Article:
United Kingdom Puccini, Madama Butterfly: Soloists, Royal Opera Chorus (chorus director: William Spaulding), Orchestra of the Royal Opera House / Dan Ettinger (conductor). Royal Opera House, London, 14.6.2022. (MB)
Directors – Moshe Leiser and Patrice Caurier
Revival director – Daniel Dooner
Set designs – Christian Fenouillat
Costumes – Agostino Cavalca
Lighting – Christophe Forey
Pinkerton – Freddie De Tommaso
Goro – Alexander Kravets
Suzuki – Patricia Bardon
Sharpless – Lucas Meachem
Cio-Cio-San – Lianna Haroutounian
Imperial Commissioner – Dawid Kimberg
Official Registrar – Nigel Cliffe
Cio-Cio-San’s Mother – Eryl Royle
Uncle Yaukusidé – Andrew O’Connor
Cousin – Amy Catt
Aunt – Kiera LynessBonze – Jeremy White
Dolore – Leo Stokkland-Baker
Prince Yamadori – Alan Pingarrón
Kate Pinkerton – Rachel Lloyd
‘In the 21st century, staging Madama Butterfly poses questions for any opera house. The opera’s essence is a violent collision between two cultures. But how to represent another culture on stage with truth and sensitivity? In reviving Moshe Leiser and Patrice Caurier’s classic production, we have involved Japanese practitioners and academics to work towards a Butterfly both true to the spirit of the original and more authentic in its representation of Japan.’
Not perfect, far from it; one could readily pick holes in that section of the programme’s ‘welcome’ statement from Oliver Mears and Antonio Pappano. For instance, it is at least debatable, to my mind rather more than that, that the work’s ‘essence’ is something else entirely. Moreover, if the Royal Opera were honest about it — this would be true of pretty much every opera company on the planet — staging such a work and production did not really ‘pose questions’ until very recently indeed in the twenty-first century. It is good, though, to see the opera world showing some such development, and we should be gracious about that: we all, after all, have a long, long way to go in working towards a more racially (and otherwise) just society.
I do not recall having seen the production before, so cannot comment on how noticeable the changes are. I suspect some of them would have passed me by, had I not been advised what to look for, though that doubtless says more about my (ignorant) standpoint than anything else. Costumes, we read, have undergone modification to make them more of the period in which the production is set, not least in terms of their signification of social status. Make-up has also been modified, in order to appear less caricatured, more ‘natural’ or at least appropriate. This I can see from looking at pictures from previous outings. Otherwise, Leiser and Caurier’s production seems to me ‘classic’ only in the sense of standing firmly in the middle of the road: a degree of abstraction, more as style than concept, remaining essentially realist; no Zeffirelli horror, but nothing to scare the Daily Mail horses either. Christophe Forey’s lighting guides the action, subtly and more starkly. And revival director Daniel Dooner does a good job guiding his forces on stage, although the heroine’s demise proved unfortunate.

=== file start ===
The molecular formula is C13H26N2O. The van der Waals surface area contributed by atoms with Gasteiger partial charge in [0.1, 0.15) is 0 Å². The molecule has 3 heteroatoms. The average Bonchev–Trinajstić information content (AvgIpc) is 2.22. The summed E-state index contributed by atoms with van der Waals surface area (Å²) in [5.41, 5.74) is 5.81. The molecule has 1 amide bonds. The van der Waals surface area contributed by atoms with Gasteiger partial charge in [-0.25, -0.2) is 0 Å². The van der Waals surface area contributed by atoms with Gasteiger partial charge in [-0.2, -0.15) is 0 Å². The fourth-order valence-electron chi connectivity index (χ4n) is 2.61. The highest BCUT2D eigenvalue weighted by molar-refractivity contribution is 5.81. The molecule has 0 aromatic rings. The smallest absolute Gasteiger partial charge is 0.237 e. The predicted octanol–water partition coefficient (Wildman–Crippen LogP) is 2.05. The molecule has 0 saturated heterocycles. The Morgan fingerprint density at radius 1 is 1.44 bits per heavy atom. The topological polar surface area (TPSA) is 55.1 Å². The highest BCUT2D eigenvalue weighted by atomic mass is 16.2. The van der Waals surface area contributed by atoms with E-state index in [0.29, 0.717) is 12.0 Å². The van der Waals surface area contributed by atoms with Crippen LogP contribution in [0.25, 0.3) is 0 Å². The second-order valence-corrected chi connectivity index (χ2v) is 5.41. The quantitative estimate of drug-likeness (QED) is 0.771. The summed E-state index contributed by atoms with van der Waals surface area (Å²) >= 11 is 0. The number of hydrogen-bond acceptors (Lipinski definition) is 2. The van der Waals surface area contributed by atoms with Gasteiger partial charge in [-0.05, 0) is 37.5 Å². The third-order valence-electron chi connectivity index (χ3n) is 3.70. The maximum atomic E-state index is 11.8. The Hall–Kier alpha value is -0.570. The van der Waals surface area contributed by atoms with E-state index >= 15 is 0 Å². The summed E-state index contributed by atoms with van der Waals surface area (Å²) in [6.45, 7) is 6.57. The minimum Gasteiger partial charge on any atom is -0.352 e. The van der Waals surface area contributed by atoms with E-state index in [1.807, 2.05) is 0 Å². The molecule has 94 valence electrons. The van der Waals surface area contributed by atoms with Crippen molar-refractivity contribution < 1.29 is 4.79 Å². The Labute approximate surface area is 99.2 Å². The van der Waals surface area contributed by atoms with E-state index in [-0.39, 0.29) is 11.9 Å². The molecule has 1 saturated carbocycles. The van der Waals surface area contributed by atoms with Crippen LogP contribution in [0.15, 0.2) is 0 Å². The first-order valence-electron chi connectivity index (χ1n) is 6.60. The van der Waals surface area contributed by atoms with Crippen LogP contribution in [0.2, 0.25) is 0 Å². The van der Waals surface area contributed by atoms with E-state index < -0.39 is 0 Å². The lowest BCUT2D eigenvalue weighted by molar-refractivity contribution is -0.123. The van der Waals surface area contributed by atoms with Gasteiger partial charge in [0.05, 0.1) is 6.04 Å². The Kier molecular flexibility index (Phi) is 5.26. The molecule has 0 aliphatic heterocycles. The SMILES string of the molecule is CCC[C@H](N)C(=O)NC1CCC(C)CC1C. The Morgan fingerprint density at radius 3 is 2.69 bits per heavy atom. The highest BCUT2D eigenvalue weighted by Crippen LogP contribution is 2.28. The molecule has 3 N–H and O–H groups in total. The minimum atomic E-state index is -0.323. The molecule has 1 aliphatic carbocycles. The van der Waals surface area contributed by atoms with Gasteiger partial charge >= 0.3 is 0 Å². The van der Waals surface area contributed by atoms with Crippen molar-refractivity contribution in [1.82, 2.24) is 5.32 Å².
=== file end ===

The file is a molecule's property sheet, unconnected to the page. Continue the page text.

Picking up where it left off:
That final rolling around on stage was an extreme conclusion to a performance from Lianna Haroutounian that was throughout more strong than subtle. I am not sure it was especially in keeping with the avowed intentions of this revision, but it did no especial harm. Freddie De Tommaso’s Pinkerton also tended towards the broad-brush, albeit with greater attention to detail: a perfectly decent, if not especially illuminating, performance. I presume a pronounced lachrymose tendency in the third act to have been an interpretative decision, just in case one did not loath the character enough; the self-pity did the trick, in any case. Patricia Bardon’s Suzuki was constant and compassionate, very much what one expected — and wanted — to hear. For me, Lucas Meachem’s Sharpless was the pick of the bunch, his thoughtful, variegated performance unquestionably founded in the text. The Royal Opera Chorus was not on its best form, comparisons with Covent Garden’s recent Lohengrin again unfortunate.
Not nearly so unfortunate, though, as the conducting. In the programme, we also read Mears and Pappano write, ‘We are thrilled to welcome back Dan Ettinger to conduct.’ They could hardly say they had been pained to do so, but leaving out Ettinger altogether would have been preferable. It is difficult to imagine anyone having been thrilled with the results, at any rate. Ettinger’s sole advantage, relatively speaking, was that he was not Daniel Oren: another, frankly atrocious conductor Covent Garden engages with bewildering frequency. This was bad, but perhaps not quite so bad. Quite what it is with some such figures I do not know; maybe it is the demands of artist management companies. Whatever it is, houses should stand firm. For Ettinger’s perverse achievement in ridding most of Puccini’s score, especially an interminable first act, of any interest, let alone drama, was not something any house should welcome. The rest was loud, crude, weirdly devoid of harmonic rhythm, and often simply of harmonic, let alone structural, interest.
If work and production are to be further re-evaluated, then having someone capable of leading such re-evaluation from the pit would help; enlisting someone capable of holding one’s attention would be a bare minimum. Better still, consider a staging that engages more deeply with the racial and sexual violence, as well as the devastating imperialism, that lie at this opera’s heart (or lack thereof).